A Masters Degree in Chicken?

It didn’t start out this way, but this blog seems to have turned into a school for cooking chicken. To be honest, I never really used to think much about chicken. Like most Americans, I eat a lot of it – assuming it’s healthier for me than beef or lamb. And I have a bunch of recipes designed around inexpensive chicken thighs from Perdue or Tyson Foods.

But a little reading is a dangerous thing. These days I stand paralyzed before the poultry case at my local supermarket. How on earth can they sell chicken thighs for $1.69 a pound? Of course the chickens are factory farmed; the thighs have no taste; and they’re pumped with salt water, antibiotics, and tainted by salmonella. To be safe you practically have to don a hazmat suit to keep your family out of the emergency room.

Hunters chicken compliments of Joy of Cooking 1964.

Hunters chicken compliments of Joy of Cooking 1964.

My mother, who would be 80 this year, grew up in the depression and hated raising chickens in her back yard. “They’re nasty birds,” she scoffed when she heard that young people wanted to keep chickens in downtown Albany. But though she loved buying chicken in yellow Styrofoam trays, she sometimes became wistful about fryers. She tried to explain that there used to be tender, small chickens in the stores but I honestly had no idea what she meant. Except for already cooked rotisserie chickens, all I ever knew were boneless breasts, legs, thighs and roasters.


My last few farmers’ market meat purchases were stewing hens. I now have buckets of broth in the freezer and have eaten my fill of chicken fricassee, chicken tagine, and chicken soup. I was looking for something tender -- a spring chicken. And there they were – fresh 2 lb. fryers. Arriving home with my tiny bird,  I set about looking for a recipe…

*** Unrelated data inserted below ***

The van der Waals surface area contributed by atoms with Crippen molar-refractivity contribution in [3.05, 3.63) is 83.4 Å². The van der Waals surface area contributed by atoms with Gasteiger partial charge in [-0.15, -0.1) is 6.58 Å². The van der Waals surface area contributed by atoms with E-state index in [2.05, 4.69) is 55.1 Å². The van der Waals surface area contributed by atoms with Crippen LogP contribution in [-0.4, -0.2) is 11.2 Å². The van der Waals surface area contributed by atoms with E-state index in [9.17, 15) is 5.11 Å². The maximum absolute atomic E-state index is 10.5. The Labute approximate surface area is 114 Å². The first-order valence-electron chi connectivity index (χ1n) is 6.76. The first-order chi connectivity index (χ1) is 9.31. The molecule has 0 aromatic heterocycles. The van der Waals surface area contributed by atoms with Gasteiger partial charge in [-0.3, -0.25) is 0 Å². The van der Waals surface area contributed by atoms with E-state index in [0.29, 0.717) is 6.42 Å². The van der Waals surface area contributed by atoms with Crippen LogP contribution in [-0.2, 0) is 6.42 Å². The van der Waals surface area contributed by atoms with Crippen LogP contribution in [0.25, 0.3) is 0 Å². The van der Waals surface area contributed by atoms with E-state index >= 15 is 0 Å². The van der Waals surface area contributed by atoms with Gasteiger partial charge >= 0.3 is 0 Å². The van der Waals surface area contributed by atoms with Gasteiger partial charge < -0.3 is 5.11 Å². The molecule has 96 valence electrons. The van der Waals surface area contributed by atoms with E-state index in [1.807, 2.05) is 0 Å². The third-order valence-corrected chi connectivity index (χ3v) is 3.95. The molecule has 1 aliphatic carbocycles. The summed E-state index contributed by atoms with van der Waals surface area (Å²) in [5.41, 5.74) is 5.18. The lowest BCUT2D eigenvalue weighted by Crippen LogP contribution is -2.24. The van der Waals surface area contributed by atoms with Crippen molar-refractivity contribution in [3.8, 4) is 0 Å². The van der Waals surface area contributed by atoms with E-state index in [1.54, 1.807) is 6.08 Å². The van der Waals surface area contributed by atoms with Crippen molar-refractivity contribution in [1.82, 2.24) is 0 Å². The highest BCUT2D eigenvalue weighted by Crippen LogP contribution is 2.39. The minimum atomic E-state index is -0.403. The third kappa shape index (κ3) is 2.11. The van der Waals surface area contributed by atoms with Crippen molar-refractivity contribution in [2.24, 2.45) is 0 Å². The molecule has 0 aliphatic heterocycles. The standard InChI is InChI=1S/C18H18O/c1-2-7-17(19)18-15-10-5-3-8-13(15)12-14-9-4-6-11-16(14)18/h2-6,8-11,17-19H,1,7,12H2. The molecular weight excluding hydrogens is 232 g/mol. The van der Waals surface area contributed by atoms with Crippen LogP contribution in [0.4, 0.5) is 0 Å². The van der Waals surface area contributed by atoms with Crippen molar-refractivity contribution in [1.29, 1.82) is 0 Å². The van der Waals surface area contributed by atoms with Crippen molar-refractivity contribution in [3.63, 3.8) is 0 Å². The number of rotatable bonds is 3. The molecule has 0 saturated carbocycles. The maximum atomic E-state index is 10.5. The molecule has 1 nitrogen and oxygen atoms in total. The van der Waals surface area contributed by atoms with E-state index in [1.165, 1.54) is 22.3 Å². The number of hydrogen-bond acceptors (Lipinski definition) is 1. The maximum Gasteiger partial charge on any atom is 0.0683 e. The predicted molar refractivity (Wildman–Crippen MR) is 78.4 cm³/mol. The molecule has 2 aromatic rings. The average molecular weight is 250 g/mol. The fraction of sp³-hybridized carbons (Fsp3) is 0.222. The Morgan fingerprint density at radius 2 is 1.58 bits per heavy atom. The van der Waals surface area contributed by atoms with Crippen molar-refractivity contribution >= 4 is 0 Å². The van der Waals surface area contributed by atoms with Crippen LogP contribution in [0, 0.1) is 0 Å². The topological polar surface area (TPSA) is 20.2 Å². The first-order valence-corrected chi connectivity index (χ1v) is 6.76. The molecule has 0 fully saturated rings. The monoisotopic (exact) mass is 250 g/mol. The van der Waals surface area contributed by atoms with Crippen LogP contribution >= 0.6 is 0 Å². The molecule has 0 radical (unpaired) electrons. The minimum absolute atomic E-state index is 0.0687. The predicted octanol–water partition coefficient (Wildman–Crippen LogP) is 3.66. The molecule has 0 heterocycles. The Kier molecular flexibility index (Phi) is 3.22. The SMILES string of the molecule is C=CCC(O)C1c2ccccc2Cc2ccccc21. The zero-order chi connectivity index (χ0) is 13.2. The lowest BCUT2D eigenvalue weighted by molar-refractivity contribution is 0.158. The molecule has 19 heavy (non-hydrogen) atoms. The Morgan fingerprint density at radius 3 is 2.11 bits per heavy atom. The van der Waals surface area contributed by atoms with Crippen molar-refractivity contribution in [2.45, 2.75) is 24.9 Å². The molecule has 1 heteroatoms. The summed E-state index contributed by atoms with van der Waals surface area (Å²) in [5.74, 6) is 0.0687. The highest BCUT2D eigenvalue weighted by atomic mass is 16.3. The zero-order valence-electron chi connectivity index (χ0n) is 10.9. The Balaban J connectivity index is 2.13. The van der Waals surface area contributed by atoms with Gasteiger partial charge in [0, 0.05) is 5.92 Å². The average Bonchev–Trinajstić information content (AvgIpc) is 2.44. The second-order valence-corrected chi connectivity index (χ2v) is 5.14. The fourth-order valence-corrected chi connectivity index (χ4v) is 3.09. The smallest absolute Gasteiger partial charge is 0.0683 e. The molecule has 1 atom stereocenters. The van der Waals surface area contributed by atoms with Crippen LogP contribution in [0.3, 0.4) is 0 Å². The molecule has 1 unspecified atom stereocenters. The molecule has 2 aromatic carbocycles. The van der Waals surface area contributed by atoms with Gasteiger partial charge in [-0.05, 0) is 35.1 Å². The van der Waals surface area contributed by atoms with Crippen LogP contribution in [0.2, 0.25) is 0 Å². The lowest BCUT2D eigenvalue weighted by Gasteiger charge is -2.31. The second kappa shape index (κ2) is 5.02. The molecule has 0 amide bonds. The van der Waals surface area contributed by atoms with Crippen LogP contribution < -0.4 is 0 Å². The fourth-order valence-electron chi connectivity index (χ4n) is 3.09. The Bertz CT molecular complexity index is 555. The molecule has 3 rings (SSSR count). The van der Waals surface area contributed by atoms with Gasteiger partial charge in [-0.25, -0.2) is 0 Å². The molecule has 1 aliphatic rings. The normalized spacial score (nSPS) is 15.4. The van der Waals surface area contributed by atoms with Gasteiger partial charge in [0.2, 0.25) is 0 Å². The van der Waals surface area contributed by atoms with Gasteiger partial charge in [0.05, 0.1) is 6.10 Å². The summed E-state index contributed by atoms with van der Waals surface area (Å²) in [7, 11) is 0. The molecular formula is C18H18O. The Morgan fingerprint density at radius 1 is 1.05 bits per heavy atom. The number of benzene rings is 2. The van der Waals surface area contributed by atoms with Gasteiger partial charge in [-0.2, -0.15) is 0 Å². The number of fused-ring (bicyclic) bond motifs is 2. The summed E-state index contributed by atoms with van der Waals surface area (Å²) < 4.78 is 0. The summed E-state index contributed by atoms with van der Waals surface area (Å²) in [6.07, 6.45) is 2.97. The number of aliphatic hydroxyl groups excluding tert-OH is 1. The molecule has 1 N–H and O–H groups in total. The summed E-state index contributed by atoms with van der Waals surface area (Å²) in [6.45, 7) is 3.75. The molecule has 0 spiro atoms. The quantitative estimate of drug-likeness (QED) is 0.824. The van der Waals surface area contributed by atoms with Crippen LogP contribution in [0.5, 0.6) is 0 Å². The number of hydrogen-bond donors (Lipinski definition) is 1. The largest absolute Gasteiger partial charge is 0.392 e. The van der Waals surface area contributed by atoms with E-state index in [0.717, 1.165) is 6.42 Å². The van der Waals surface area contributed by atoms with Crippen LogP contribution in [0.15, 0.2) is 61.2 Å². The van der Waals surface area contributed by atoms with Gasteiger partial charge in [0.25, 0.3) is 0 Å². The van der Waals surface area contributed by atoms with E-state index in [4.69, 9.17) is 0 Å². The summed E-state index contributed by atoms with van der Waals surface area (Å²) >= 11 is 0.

I’m sure there’s a cookbook out there dedicated to fresh local chicken, but I can’t find recipes on line and the books I have, except for my old Joy of Cooking, feature cooking times and techniques made for CAFO birds. So I went back to my Joy, which still had recipes featuring fryers and broilers. I selected Hunters Chicken (p. 469) and followed the recipe to the letter. The results were perfect. The chicken was tender, the sauce velvety. I now know I can use those techniques in lots of different ways.

Hunters Chicken

  • My fryer was freshly slaughtered so I let it sit in the refrigerator for a day. Then I salted it inside and out and chilled it for several more hours.
  • I cut the chicken into serving pieces -- separating the leg parts, cutting off the wingtips and cut the breast into four small pieces. All were dredged in flour and browned in olive oil.
  • After removing the pieces from the oil, I sautéed a chopped up medium onion, garlic, and sliced mushrooms. To this I added ¼ c tomato puree, 1 c white wine, and ¾ c of chicken broth along with half a tsp each of marjoram and thyme.  I tossed the chicken back in and brought the mixture to a boil -- simmering for an hour. The stew was served over spaghetti along with spinach, which is finally back in season thanks to high tunnel green houses.

The only problem with the dish was that I could have used another chicken or two! I now know that I can use my little fryers in anything requiring quick browning and hour-long cooking.  Next week we’ll see what happens if we simply bake them!